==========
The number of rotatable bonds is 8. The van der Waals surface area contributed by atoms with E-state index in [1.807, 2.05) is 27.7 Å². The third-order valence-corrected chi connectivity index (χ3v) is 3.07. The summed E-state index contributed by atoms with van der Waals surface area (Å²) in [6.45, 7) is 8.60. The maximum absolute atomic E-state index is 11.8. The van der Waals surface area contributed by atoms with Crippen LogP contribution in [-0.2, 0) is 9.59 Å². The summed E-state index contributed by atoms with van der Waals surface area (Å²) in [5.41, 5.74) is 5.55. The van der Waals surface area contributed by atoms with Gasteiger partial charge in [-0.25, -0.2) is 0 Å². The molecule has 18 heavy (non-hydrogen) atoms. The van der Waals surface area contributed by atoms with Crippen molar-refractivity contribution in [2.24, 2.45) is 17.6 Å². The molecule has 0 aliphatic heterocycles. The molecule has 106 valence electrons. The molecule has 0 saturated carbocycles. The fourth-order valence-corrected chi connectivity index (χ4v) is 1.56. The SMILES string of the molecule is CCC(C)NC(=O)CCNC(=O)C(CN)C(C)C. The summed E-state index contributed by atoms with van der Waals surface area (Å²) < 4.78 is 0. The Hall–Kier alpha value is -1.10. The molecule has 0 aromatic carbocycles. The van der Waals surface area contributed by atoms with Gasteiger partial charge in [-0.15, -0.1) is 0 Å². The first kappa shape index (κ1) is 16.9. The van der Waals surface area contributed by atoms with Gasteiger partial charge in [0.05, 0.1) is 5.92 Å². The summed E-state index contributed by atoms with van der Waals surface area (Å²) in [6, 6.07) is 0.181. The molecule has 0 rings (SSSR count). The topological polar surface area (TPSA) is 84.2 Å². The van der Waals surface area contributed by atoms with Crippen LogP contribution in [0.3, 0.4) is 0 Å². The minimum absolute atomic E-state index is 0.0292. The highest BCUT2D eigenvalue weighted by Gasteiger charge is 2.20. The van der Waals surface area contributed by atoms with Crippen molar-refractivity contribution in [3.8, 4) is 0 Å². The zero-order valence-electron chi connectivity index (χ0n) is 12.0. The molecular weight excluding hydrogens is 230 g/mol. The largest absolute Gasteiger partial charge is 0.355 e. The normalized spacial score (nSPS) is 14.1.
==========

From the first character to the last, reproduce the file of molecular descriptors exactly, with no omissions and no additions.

The number of rotatable bonds is 8. The van der Waals surface area contributed by atoms with E-state index in [1.807, 2.05) is 27.7 Å². The third-order valence-corrected chi connectivity index (χ3v) is 3.07. The summed E-state index contributed by atoms with van der Waals surface area (Å²) in [6.45, 7) is 8.60. The maximum absolute atomic E-state index is 11.8. The van der Waals surface area contributed by atoms with Crippen LogP contribution in [-0.2, 0) is 9.59 Å². The summed E-state index contributed by atoms with van der Waals surface area (Å²) in [5.41, 5.74) is 5.55. The van der Waals surface area contributed by atoms with Gasteiger partial charge in [-0.25, -0.2) is 0 Å². The molecule has 18 heavy (non-hydrogen) atoms. The van der Waals surface area contributed by atoms with Crippen molar-refractivity contribution in [2.24, 2.45) is 17.6 Å². The molecule has 0 aliphatic heterocycles. The molecule has 106 valence electrons. The molecule has 0 saturated carbocycles. The fourth-order valence-corrected chi connectivity index (χ4v) is 1.56. The SMILES string of the molecule is CCC(C)NC(=O)CCNC(=O)C(CN)C(C)C. The summed E-state index contributed by atoms with van der Waals surface area (Å²) < 4.78 is 0. The Hall–Kier alpha value is -1.10. The molecule has 0 aromatic carbocycles. The van der Waals surface area contributed by atoms with Gasteiger partial charge in [-0.15, -0.1) is 0 Å². The first kappa shape index (κ1) is 16.9. The van der Waals surface area contributed by atoms with Gasteiger partial charge in [0.05, 0.1) is 5.92 Å². The summed E-state index contributed by atoms with van der Waals surface area (Å²) in [6, 6.07) is 0.181. The molecule has 0 rings (SSSR count). The topological polar surface area (TPSA) is 84.2 Å². The van der Waals surface area contributed by atoms with Crippen LogP contribution in [0.3, 0.4) is 0 Å². The minimum absolute atomic E-state index is 0.0292. The highest BCUT2D eigenvalue weighted by Gasteiger charge is 2.20. The van der Waals surface area contributed by atoms with Crippen molar-refractivity contribution in [3.8, 4) is 0 Å². The zero-order valence-electron chi connectivity index (χ0n) is 12.0. The molecular weight excluding hydrogens is 230 g/mol. The largest absolute Gasteiger partial charge is 0.355 e. The normalized spacial score (nSPS) is 14.1.